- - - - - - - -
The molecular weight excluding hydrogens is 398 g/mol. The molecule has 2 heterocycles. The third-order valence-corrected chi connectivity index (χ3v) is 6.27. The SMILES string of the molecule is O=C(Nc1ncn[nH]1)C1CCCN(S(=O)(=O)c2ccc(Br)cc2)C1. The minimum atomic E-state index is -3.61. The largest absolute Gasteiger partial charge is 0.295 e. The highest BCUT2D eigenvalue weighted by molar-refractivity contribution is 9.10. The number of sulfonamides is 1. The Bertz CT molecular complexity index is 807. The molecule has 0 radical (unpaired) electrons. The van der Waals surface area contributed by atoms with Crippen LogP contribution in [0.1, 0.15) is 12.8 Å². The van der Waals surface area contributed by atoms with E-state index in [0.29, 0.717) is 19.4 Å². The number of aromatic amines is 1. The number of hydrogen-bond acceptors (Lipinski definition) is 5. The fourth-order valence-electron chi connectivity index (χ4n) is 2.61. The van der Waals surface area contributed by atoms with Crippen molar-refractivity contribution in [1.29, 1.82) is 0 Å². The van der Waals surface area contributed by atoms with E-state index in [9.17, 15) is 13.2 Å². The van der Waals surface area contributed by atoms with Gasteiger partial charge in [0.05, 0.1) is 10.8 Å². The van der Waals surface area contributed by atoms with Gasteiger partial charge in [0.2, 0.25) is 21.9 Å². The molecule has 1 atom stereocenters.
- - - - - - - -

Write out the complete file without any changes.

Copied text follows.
The molecular weight excluding hydrogens is 398 g/mol. The molecule has 2 heterocycles. The third-order valence-corrected chi connectivity index (χ3v) is 6.27. The SMILES string of the molecule is O=C(Nc1ncn[nH]1)C1CCCN(S(=O)(=O)c2ccc(Br)cc2)C1. The minimum atomic E-state index is -3.61. The largest absolute Gasteiger partial charge is 0.295 e. The highest BCUT2D eigenvalue weighted by molar-refractivity contribution is 9.10. The number of sulfonamides is 1. The Bertz CT molecular complexity index is 807. The molecule has 0 radical (unpaired) electrons. The van der Waals surface area contributed by atoms with Crippen LogP contribution in [0.1, 0.15) is 12.8 Å². The van der Waals surface area contributed by atoms with E-state index in [0.29, 0.717) is 19.4 Å². The number of aromatic amines is 1. The number of hydrogen-bond acceptors (Lipinski definition) is 5. The fourth-order valence-electron chi connectivity index (χ4n) is 2.61. The van der Waals surface area contributed by atoms with Crippen molar-refractivity contribution in [1.29, 1.82) is 0 Å². The van der Waals surface area contributed by atoms with E-state index in [9.17, 15) is 13.2 Å². The van der Waals surface area contributed by atoms with Gasteiger partial charge in [0.05, 0.1) is 10.8 Å². The van der Waals surface area contributed by atoms with Gasteiger partial charge in [0.2, 0.25) is 21.9 Å². The molecule has 1 atom stereocenters.